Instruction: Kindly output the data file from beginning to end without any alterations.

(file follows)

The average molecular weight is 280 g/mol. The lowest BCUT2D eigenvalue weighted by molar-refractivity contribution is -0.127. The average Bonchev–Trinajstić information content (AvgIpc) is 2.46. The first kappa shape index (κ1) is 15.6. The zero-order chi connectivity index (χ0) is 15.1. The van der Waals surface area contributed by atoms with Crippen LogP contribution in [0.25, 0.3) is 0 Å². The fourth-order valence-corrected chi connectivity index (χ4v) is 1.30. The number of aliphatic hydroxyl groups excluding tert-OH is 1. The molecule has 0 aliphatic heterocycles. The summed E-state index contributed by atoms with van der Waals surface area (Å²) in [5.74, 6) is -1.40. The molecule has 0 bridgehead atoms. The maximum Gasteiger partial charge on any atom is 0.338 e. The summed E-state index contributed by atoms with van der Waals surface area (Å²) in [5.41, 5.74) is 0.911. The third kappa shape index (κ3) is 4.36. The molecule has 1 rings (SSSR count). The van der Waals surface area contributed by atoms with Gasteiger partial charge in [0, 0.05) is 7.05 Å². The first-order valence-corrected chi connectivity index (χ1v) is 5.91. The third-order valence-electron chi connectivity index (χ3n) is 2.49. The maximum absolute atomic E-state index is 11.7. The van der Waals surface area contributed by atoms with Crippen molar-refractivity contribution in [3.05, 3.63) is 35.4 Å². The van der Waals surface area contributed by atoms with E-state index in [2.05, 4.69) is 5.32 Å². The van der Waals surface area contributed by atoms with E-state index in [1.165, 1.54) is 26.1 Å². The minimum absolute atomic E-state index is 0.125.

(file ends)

The average molecular weight is 280 g/mol. The lowest BCUT2D eigenvalue weighted by molar-refractivity contribution is -0.127. The average Bonchev–Trinajstić information content (AvgIpc) is 2.46. The first kappa shape index (κ1) is 15.6. The zero-order chi connectivity index (χ0) is 15.1. The van der Waals surface area contributed by atoms with Crippen LogP contribution in [0.25, 0.3) is 0 Å². The fourth-order valence-corrected chi connectivity index (χ4v) is 1.30. The number of aliphatic hydroxyl groups excluding tert-OH is 1. The molecule has 0 aliphatic heterocycles. The summed E-state index contributed by atoms with van der Waals surface area (Å²) in [5.74, 6) is -1.40. The molecule has 0 bridgehead atoms. The maximum Gasteiger partial charge on any atom is 0.338 e. The summed E-state index contributed by atoms with van der Waals surface area (Å²) in [5.41, 5.74) is 0.911. The third kappa shape index (κ3) is 4.36. The molecule has 1 rings (SSSR count). The van der Waals surface area contributed by atoms with Gasteiger partial charge in [0, 0.05) is 7.05 Å². The first-order valence-corrected chi connectivity index (χ1v) is 5.91. The third-order valence-electron chi connectivity index (χ3n) is 2.49. The maximum absolute atomic E-state index is 11.7. The van der Waals surface area contributed by atoms with Crippen molar-refractivity contribution in [3.05, 3.63) is 35.4 Å². The van der Waals surface area contributed by atoms with E-state index in [2.05, 4.69) is 5.32 Å². The van der Waals surface area contributed by atoms with E-state index in [1.165, 1.54) is 26.1 Å². The minimum absolute atomic E-state index is 0.125.